Tuesday, January 7, 2014



Maybe you've traveled to Mexico or Canada, and exchanged your American dollars for pesos or Canadian dollars. Or, perhaps you've traveled from England to Japan and exchanged your English pounds for yen. If so, you have experienced exchange rates in action. But, do you understand how they work?
You've probably heard the financial reporter on the nightly news say something like, "The dollar fell against the yen today." But, do you know what that means?

In this article, we'll tell you what exchange rates are and explain some of the factors that can affect the value of currency in countries around the world.

source: http://money.howstuffworks.com/exchange-rate.htm

Currency conversion

source: http://www.mathinary.com

The official monetary standard of a country is called the currency.

The rate of a country’s own currency is usually set at 100.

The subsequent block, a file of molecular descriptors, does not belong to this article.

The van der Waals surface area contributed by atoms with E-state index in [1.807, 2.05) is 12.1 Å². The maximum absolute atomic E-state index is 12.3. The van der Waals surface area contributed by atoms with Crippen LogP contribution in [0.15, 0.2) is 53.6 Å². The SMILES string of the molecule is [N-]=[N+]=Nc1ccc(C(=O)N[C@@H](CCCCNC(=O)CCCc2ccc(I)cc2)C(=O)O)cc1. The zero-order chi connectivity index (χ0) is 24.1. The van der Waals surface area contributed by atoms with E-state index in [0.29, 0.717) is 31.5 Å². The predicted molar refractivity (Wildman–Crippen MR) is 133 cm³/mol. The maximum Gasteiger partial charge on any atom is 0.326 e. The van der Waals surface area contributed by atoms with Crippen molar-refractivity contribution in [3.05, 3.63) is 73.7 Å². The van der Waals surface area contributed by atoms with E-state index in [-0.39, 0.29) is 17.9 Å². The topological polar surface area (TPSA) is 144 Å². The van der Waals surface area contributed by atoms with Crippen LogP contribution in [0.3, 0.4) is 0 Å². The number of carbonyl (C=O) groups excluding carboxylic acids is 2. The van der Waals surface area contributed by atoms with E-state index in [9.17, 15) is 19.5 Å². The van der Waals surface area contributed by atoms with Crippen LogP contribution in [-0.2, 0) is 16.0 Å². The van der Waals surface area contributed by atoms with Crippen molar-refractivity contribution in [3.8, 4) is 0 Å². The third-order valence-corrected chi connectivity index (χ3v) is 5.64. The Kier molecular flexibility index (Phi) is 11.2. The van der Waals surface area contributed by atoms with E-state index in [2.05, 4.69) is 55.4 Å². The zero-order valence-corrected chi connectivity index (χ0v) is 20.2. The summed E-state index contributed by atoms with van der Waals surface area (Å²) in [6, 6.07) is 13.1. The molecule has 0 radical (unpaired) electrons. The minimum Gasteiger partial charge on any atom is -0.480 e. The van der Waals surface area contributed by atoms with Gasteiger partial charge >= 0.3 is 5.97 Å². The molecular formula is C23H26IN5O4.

The foreign-exchange rate is the price, in your country’s currency, that you will have to pay for 100 of the foreign currency. 

For example, if you are in a bank somewhere in United States and you want to exchange some dollars to euro, and you are told that the foreign-exchange rate of euro is 137.51, it means that it will cost you $137.51 to buy €100.

The exchange formula


Henry from Washington D.C. has returned from his trip to Europe. He has 81 € that he wants to exchange back to US-dollars. He goes into a bank in Washington.

At the time being the exchange rate of euro is 137.51.
How many US-dollars will he get, if we pretend that there is no exchange fee?
(The exchange rate of US-dollars is 100)

So Henry gets $111.38

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